South Sudan: Fighting continues near major oilfield, 4 killed

The UN Mission in South Sudan (UNMISS) said four civilians were killed and eight others wounded.

FILE: A South Sudanese man walks past UN peacekeepers on 17 September 2014 in Juba. Picture: AFP.

JUBA - Four people were killed when two mortar bombs hit a UN compound and a site housing civilians in the town of Melut, near South Sudan's Paloch oilfields, and a state official said fighting between troops and rebels stretched into Wednesday.

On Tuesday, the rebel SPLA-in-Opposition told oil firms to shut down and evacuate workers from the Paloch oilfields and said its fighters had captured the site of a refinery under construction in Melut.

The UN Mission in South Sudan (UNMISS) said four civilians were killed and eight others wounded in Tuesday's fighting when two mortar bombs landed in the UNMISS compound in the town of and a site housing civilians in Melut.

"UNMISS is deeply concerned by the overall escalation of the conflict, and once again calls on the government and opposition leadership to immediately cease all hostilities and resume negotiations with a view to signing a comprehensive peace agreement," it said in a statement.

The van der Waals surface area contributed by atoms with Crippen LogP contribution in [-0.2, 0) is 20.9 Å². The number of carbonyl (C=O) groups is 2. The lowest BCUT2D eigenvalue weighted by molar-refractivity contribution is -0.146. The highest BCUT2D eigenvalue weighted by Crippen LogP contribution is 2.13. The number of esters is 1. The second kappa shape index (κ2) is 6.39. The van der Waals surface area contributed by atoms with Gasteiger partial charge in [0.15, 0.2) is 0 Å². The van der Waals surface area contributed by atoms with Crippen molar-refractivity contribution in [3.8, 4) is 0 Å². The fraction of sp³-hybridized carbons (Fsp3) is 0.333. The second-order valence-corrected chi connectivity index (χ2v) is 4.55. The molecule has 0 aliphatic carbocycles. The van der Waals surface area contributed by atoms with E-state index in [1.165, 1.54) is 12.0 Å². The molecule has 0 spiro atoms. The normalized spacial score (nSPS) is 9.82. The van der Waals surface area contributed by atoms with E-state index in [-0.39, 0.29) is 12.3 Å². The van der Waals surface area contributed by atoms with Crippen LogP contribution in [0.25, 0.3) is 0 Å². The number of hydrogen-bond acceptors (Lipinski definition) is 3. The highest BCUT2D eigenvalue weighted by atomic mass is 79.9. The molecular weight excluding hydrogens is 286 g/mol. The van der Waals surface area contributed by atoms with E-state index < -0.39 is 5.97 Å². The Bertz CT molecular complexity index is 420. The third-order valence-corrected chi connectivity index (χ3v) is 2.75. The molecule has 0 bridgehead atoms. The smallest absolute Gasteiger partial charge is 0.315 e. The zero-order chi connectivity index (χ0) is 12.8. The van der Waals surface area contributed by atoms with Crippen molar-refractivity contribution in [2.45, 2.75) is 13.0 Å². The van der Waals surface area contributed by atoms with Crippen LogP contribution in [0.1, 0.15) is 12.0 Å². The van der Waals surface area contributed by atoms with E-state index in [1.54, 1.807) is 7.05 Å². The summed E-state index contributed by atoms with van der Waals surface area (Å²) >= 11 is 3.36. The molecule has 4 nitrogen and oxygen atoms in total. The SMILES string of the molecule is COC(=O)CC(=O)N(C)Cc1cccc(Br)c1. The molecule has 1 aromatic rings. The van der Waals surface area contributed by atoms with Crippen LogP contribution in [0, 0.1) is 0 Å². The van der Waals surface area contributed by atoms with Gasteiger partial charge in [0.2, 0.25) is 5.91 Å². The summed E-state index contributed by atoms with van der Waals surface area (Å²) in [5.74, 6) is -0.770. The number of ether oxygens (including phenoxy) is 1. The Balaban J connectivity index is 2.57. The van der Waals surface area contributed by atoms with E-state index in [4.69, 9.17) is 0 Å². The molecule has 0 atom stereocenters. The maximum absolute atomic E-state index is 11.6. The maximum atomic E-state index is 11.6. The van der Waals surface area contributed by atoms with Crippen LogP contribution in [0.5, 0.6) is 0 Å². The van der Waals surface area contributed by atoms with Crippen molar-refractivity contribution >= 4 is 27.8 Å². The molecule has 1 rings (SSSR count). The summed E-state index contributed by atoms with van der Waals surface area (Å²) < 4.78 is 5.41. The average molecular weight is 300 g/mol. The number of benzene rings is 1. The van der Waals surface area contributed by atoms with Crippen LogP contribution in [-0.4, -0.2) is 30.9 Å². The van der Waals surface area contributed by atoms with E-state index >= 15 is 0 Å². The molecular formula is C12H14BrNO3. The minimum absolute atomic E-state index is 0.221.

Upper Nile Information Minister Peter Hoth Puach said that government officials had been evacuated to Paloch from Melut, where five soldiers had been wounded in fighting that was still going on.

He said that Melut and the refinery site were still in government hands, contrary to what the rebels said.

Hoth said government troops and tanks were deployed in Paloch and that foreign oil workers were leaving the oilfields but it was unlikely that the fields would fall into rebel hands.

"At the moment I am outside Melut and as I am speaking now there is fighting," Hoth told Reuters by phone. "It is just a threat from the rebels that they are in control of Paloch."

Thousands have fled their homes in recent days because of the violence and some 650,000 civilians are without access to aid in Upper Nile State, where Melut is located, and neighbouring Unity State, according the UN Humanitarian Coordinator for South Sudan.

Forces loyal to President Salva Kiir and rebels allied with his former deputy, Riek Machar, have been fighting for nearly 18 months in the world's newest state, which seceded from Sudan in 2011. Several ceasefires have been agreed and broken, and both sides accuse the other of violating the latest truce announced in February.

Oil firms in South Sudan include China National Petroleum Corp, India's ONGC Videsh and Malaysia's Petronas.

Hoth said there had also been fighting in two other towns in Upper Nile and in Bentiu, the capital of Unity State.